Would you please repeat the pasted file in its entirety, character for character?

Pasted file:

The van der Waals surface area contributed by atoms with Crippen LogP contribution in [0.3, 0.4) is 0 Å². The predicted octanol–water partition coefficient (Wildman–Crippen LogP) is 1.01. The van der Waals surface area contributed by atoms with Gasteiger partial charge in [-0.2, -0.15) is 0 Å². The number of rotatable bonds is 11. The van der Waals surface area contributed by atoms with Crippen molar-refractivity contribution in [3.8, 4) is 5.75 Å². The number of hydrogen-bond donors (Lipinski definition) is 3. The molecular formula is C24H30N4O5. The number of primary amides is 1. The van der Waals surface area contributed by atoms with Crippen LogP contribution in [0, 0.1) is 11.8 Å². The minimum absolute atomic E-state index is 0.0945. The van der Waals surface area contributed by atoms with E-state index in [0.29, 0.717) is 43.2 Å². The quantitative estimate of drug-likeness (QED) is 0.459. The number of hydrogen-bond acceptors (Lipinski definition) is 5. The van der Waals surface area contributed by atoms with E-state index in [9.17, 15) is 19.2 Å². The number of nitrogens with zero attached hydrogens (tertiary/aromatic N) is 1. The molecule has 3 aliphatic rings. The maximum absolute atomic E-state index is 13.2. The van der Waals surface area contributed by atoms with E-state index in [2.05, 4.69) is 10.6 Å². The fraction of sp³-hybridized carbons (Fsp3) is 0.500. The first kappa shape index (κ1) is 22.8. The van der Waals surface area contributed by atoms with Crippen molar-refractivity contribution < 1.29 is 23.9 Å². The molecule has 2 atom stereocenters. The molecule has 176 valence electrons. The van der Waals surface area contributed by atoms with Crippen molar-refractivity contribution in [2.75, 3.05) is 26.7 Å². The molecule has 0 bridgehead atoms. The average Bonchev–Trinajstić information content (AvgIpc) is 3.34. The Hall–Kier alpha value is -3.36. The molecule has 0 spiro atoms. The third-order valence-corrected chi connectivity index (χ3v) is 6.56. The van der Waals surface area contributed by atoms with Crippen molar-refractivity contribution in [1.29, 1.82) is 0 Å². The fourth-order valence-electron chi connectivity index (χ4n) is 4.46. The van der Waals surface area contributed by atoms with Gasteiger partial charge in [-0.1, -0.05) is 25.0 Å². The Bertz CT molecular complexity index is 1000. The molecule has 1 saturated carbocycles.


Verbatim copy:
The van der Waals surface area contributed by atoms with Crippen LogP contribution in [0.3, 0.4) is 0 Å². The predicted octanol–water partition coefficient (Wildman–Crippen LogP) is 1.01. The van der Waals surface area contributed by atoms with Gasteiger partial charge in [-0.2, -0.15) is 0 Å². The number of rotatable bonds is 11. The van der Waals surface area contributed by atoms with Crippen molar-refractivity contribution in [3.8, 4) is 5.75 Å². The number of hydrogen-bond donors (Lipinski definition) is 3. The molecular formula is C24H30N4O5. The number of primary amides is 1. The van der Waals surface area contributed by atoms with Crippen LogP contribution in [0, 0.1) is 11.8 Å². The minimum absolute atomic E-state index is 0.0945. The van der Waals surface area contributed by atoms with E-state index in [0.29, 0.717) is 43.2 Å². The quantitative estimate of drug-likeness (QED) is 0.459. The number of hydrogen-bond acceptors (Lipinski definition) is 5. The van der Waals surface area contributed by atoms with E-state index in [9.17, 15) is 19.2 Å². The number of nitrogens with zero attached hydrogens (tertiary/aromatic N) is 1. The molecule has 3 aliphatic rings. The maximum absolute atomic E-state index is 13.2. The van der Waals surface area contributed by atoms with E-state index in [2.05, 4.69) is 10.6 Å². The fraction of sp³-hybridized carbons (Fsp3) is 0.500. The first kappa shape index (κ1) is 22.8. The van der Waals surface area contributed by atoms with Crippen molar-refractivity contribution < 1.29 is 23.9 Å². The molecule has 2 atom stereocenters. The molecule has 176 valence electrons. The van der Waals surface area contributed by atoms with Crippen molar-refractivity contribution in [2.75, 3.05) is 26.7 Å². The molecule has 0 bridgehead atoms. The average Bonchev–Trinajstić information content (AvgIpc) is 3.34. The Hall–Kier alpha value is -3.36. The molecule has 0 spiro atoms. The third-order valence-corrected chi connectivity index (χ3v) is 6.56. The van der Waals surface area contributed by atoms with Crippen molar-refractivity contribution in [1.29, 1.82) is 0 Å². The fourth-order valence-electron chi connectivity index (χ4n) is 4.46. The van der Waals surface area contributed by atoms with Gasteiger partial charge in [-0.1, -0.05) is 25.0 Å². The Bertz CT molecular complexity index is 1000. The molecule has 1 saturated carbocycles.